The heart-wrenching death of 5-year-old Jada Moore has brought to the forefront the urgent need to maintain and strengthen child protection services in America, particularly in Black communities where children consistently suffer higher rates of substantiated abuse and fatalities.
Jada’s tragic case involves her grandparents, Klent Elwoods, 62, and Lisa Jones, 57, who now face charges of first-degree murder after subjecting the young girl to multiple injuries resulting from child abuse. The incident unfolded on July 14 when authorities responded to a distressing 911 call reporting an “unresponsive” 5-year-old girl at a residence in Park Forest, Chicago. The Cook County Medical Examiner’s Office confirmed the cause of death as homicide resulting from “multiple injuries due to child abuse.”
In court, it was revealed that Jada’s grandparents had regularly abused her, using methods such as belts, hands and a shoe. They confessed that bedwetting and soiling, common issues among children, were used as excuses to subject Jada to these beatings. This tragedy underscores the necessity for proper child protective services that could have intervened and offered support to Jada’s family before it escalated to this devastating outcome.
Had proper child protective services been in place, Jada’s family could have received crucial intervention and support before this tragedy escalated to this tragic outcome.
Child protection professionals could have played a crucial role in educating Jada’s grandparents about the reasons behind such accidents, addressing potential medical issues, and providing guidance on appropriate responses. Understanding the various factors contributing to bedwetting and soiling could have paved the way for a more compassionate and constructive approach to help Jada through her challenges.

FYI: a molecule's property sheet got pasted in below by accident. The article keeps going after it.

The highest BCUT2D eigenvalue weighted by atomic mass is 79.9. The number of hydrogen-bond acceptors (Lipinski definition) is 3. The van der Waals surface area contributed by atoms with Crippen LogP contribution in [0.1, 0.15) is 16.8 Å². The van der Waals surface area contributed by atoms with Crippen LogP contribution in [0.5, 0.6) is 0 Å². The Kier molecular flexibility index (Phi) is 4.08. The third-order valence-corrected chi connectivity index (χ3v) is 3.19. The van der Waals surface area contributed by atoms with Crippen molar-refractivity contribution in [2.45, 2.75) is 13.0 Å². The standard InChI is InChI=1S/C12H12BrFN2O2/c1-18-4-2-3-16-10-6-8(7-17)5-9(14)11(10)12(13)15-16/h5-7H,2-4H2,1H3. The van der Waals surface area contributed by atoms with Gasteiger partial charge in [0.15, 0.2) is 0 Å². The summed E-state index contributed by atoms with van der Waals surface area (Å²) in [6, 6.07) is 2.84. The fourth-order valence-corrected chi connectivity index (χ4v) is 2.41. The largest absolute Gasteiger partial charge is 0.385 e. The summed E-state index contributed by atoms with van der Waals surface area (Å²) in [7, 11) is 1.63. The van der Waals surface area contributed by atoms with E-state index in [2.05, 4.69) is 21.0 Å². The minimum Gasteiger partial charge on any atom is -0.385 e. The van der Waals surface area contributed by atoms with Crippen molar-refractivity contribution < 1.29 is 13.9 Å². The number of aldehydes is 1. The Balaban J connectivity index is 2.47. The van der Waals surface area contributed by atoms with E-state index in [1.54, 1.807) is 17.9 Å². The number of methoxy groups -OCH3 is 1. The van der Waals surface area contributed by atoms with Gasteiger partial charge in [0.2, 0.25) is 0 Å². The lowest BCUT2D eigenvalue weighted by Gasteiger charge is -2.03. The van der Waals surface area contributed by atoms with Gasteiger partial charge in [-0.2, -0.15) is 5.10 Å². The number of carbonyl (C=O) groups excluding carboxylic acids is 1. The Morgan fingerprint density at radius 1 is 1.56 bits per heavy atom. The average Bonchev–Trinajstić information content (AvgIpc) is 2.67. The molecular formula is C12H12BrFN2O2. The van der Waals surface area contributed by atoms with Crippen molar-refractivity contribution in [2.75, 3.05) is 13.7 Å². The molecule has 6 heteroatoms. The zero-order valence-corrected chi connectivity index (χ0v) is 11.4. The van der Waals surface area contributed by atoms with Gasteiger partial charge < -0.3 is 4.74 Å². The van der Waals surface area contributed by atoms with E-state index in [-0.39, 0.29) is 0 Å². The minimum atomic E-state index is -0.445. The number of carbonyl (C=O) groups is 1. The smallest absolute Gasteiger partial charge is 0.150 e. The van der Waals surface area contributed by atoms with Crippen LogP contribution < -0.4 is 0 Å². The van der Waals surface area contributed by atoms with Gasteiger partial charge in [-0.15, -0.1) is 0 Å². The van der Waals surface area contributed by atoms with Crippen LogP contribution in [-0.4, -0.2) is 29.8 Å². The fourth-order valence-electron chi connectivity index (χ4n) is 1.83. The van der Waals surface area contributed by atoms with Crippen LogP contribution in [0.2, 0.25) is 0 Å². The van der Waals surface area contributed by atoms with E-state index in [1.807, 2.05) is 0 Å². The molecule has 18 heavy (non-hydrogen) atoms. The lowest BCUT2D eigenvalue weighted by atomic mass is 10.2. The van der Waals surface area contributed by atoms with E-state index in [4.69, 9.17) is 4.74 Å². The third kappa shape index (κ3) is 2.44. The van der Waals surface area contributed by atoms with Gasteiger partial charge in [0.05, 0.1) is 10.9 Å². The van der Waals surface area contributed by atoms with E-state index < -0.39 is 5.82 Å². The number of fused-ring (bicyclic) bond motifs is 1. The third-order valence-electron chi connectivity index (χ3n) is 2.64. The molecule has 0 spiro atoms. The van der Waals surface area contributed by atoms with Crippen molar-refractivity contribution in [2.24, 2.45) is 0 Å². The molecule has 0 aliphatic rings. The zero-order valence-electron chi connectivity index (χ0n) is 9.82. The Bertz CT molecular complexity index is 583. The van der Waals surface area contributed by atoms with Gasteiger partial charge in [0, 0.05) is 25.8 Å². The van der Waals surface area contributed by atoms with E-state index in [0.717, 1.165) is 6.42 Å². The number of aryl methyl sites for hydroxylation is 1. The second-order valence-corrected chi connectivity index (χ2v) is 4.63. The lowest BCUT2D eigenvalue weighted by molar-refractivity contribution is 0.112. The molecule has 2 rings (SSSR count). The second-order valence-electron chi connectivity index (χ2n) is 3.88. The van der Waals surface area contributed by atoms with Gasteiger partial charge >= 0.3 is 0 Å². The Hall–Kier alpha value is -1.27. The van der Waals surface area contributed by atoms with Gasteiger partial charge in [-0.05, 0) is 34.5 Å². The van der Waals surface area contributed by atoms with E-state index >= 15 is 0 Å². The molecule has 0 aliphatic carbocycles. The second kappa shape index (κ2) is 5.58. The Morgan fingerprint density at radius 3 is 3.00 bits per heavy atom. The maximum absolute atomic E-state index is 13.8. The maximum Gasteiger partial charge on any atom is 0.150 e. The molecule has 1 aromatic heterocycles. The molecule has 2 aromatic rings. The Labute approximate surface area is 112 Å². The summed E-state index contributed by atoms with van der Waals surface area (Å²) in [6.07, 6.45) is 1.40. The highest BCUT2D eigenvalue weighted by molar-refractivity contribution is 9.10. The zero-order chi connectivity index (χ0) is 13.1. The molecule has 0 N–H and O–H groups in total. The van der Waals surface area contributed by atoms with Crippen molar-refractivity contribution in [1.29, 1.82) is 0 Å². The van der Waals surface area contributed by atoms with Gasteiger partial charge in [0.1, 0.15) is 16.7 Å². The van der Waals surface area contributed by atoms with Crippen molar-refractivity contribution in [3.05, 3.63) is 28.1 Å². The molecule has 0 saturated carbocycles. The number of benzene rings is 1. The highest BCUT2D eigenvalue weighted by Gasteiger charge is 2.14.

Jada’s story reflects the persistent abuse and child maltreatment fatalities that Black children face at alarmingly higher rates than other groups. The latest federal data shows that 504 Black children died from maltreatment in 2020 – 73 more than in 2019. Black children are three times more likely to die from abuse or neglect than white children. Prior to the COVID-19 pandemic, between 2015 to 2020, a total of 3,146 Black children died as a result of abuse, according to microdata from the National Data Archive on Child Abuse and Neglect. Of that total, 1,812 boys and 1,334 girls were victims. Among the perpetrators, 1,692 were Black men and 2,106 were Black women.
Young Jada’s death occurred in an environment where viral child abuse videos circulate on social media platforms, where urban radio stations joke about childhood beatings, preachers continue to misquote Bible verses to justify physically assaulting children and corporal punishment remains permissible in private and charter schools in just about every state, and public schools in 18 states where many Black parents sign opt-in forms that allow teachers, principals and coaches to beat their kids with wooden paddles.